Published: June 10th 2008June 10th 2008
Our road trip started saturday morning. We rented a car from Hertz outside the train station. The guy there was really helpful and we ended up being able to get a 7 person van, originally we had two reservations for small cars. (They wanted 35 euros/day for a young driver charge, but luckily Evelina is 25.) We barely made it out of the tiny parking garage without harm, and we were quickly on our way. We went straight to Mount Saint Michele. The "interstates" here are just like at home. However, every five miles the advertisements of fast food restaurants and gas stations aren't thrown in your face. The only signs you see from the road are the ones that promote historical sites or towns.
I first saw the abbey on the horizon, you are just driving all along, somewhat hilly south of the road and a wide reaching, flat plain on the north. So you drive along and all of the sudden you see this huge island tower above the horizon. It rises out of the horizon like a mirage. You immediately understand why so many have made a pilgrimage here, and I'm sure it's a welcome site after
a long trek back in the day. You are a state of awe as you approach; it's hard to take your eyes off the site.
We drove on the causeway and parked. An ocean of sand extends in three directions from the island, neverending. The tide rises at night (19:00) to create a true island. Before the causeway was built, you had to walk to the abbey when the tide was out - very dangerous if you didn't know about it. There are guided walks on the sand - people were way out there - too far for my comfort.
The town below was crowded and lined with touristy trinket shops. We had lunch in a restaurant. I decided to be a true tourist and try the omelet that is famous here. I was worried it was just some made up thing to get tourists to spend a lot of money on something not worthwhile. I was right. It's really poofy, but nothing special - just a big plain omelet, in fact it was too much egg for me. It's like two inches thick, that's the only difference than any other omelet. We also had the pleasure of
sitting next to this British couple out on the patio. A big fat guy, in short shorts and a wife beater. Nice view of him as he hiked his shorts up as far as they could go to work on his tan.
We took a tour of the abbey. It was started in the 8th century and most of the structures are from the 13-14 centuries I believe. Since it's an abbey it's not oppulent. The main cathedral is simple along with the various chapels throughout the complex. (Also, since it's so old and it's location, it's wasn't possible/easy to build something extravangent.) There is a nice garden in the middle that was used for meditation. The main hall was simple as well, it was used for dining and listening to various religious readings (such as the lives of all the saints). But of course, the main attraction is to gaze at how they built such a structure on this island and the views it produces. It's definitely a good place for an abbey: secluded, peaceful and you are that much closer to the heavens. The abbey has had quite a history, changing hands a few times. It was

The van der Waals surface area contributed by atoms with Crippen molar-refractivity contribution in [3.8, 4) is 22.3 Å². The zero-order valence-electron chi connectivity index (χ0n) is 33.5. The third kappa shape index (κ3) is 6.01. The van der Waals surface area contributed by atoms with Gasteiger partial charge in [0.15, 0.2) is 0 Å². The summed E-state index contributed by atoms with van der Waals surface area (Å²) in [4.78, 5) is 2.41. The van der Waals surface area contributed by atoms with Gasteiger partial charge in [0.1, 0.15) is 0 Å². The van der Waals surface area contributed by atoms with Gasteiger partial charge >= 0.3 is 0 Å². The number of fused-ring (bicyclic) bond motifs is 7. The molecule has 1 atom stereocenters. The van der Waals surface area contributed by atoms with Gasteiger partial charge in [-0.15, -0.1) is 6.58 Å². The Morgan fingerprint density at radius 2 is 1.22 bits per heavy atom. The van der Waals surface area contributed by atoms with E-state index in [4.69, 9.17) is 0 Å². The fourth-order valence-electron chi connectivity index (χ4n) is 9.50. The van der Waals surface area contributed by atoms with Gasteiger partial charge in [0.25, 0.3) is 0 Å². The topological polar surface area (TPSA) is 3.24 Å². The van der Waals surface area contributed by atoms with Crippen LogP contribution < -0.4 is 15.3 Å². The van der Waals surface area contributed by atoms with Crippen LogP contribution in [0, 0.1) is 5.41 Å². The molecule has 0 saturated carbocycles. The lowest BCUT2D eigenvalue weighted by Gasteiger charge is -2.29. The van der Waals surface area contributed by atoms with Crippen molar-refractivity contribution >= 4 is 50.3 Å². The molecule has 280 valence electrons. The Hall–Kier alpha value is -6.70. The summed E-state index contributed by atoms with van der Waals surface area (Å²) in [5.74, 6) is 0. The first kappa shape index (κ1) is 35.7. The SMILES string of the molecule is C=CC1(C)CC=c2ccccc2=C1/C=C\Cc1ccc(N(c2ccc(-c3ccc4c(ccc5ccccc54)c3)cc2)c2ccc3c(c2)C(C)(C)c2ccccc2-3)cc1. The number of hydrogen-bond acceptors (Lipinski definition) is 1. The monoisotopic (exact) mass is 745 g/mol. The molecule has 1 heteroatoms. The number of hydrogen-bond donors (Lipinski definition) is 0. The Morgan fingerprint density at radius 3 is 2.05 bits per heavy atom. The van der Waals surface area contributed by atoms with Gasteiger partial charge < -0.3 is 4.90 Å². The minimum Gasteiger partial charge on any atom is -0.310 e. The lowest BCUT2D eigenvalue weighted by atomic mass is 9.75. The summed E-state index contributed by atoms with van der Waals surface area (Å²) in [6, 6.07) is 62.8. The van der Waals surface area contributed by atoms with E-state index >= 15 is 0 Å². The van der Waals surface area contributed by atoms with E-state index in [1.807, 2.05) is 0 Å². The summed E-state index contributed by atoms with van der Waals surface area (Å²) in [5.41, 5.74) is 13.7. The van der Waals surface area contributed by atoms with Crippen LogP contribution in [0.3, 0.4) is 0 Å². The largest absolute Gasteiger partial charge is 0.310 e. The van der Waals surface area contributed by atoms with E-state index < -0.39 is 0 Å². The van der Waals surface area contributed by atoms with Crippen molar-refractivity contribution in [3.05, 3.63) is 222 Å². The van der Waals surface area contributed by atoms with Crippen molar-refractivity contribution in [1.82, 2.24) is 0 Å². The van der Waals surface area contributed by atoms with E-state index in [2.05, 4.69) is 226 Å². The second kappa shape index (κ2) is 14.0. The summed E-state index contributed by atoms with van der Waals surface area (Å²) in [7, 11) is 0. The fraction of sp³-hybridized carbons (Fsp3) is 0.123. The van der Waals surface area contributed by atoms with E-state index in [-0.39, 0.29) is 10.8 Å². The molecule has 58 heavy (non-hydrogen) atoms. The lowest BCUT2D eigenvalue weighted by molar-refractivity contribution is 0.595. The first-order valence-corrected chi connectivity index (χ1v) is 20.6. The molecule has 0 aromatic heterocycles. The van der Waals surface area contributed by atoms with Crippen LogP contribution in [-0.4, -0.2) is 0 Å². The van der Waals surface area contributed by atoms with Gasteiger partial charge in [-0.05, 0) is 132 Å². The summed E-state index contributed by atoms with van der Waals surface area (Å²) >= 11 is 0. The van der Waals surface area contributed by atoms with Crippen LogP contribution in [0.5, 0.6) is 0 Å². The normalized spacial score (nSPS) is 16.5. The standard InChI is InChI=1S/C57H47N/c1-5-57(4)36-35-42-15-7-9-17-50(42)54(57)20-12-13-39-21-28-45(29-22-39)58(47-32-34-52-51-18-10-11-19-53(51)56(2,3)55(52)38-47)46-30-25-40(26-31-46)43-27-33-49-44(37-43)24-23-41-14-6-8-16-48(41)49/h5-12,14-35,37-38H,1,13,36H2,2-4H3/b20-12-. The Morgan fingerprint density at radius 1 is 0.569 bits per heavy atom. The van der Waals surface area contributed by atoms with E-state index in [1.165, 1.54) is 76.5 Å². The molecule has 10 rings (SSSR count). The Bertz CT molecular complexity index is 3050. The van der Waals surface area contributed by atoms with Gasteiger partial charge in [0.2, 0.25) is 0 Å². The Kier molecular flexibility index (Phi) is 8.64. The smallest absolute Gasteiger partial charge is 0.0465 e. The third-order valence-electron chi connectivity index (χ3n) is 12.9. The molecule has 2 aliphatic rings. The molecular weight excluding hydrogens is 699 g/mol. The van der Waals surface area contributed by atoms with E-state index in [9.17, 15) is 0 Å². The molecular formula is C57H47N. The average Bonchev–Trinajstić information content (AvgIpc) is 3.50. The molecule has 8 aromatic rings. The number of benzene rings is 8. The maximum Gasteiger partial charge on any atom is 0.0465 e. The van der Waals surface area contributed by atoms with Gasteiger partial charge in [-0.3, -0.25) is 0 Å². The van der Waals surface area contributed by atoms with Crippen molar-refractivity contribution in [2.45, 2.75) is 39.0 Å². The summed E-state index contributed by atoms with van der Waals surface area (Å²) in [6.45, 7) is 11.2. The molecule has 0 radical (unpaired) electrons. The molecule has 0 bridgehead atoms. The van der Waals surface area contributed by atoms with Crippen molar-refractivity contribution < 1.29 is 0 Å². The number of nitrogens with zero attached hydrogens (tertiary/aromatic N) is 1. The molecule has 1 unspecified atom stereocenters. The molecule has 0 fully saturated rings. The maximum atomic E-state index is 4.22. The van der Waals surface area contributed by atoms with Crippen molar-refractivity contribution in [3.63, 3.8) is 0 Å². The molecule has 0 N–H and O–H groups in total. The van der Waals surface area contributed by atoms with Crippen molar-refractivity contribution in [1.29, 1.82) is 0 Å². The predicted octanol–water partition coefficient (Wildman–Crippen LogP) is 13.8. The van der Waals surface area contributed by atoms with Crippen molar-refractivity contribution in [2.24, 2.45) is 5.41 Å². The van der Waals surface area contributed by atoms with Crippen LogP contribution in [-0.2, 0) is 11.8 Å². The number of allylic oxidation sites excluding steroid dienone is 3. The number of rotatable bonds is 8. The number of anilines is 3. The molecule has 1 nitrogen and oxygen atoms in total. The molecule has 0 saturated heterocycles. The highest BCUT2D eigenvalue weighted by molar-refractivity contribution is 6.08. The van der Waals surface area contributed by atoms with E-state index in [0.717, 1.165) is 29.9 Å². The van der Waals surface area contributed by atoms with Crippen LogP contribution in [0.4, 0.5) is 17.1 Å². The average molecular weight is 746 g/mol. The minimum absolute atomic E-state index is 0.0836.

once a prison; overtaken during the revolution. After the english failed to conquer it in the 100 years war (about the only place that held out), it became a national symbol.
The country side is nice here, little villages dot the roads every few kilometers. We stopped for coffee (expresso is coffee here) and a snack (see pics). Needless to say, the pastry was amazing. It was like chocolate cookie, cake, syrup and banana. I may open a petisserie up in lincoln - or work at that one on 70th and O. There are no fast food places here, at least in the smaller towns. The cafe culture rules, you get some expresso, grab a sandwich for lunch, some pastry in the afternoon. The food, its quality and freshness, is really valued here.
We stayed in a town called Bagnoles. I think it was kinda a small resort town - it had a casino, big chateau, nice lake in the middle of the town, some menus in english. 17.50 per person for a double room, shower down the hall. I ate my first menu here - that's the full 3 course meal. It lasted 2.5 hours: 8:30-11 pm.
French onion soup for appetizer, duck with apples for the main, and pastry/ice cream dessert (could have chosen cheese instead). I also tried two oysters, first ones ever. Not bad, got a chew a little to taste them, but I didn't think they were that special. The food wasn't that great - again I think it was a touristy town.
Mount Saint Michel is worth a stop if you are in the area, especially if you do the DDay beaches (you can come back brother eric). It would be nice to stay in a nearby village and see it at night, with the sunset and it's supposed to be floodlit at night. The nearest land to the island is a huge sheep pasture with the abbey looking over (no pics, sorry), but quite fitting as the abbey watches over its flock.
There are more photos below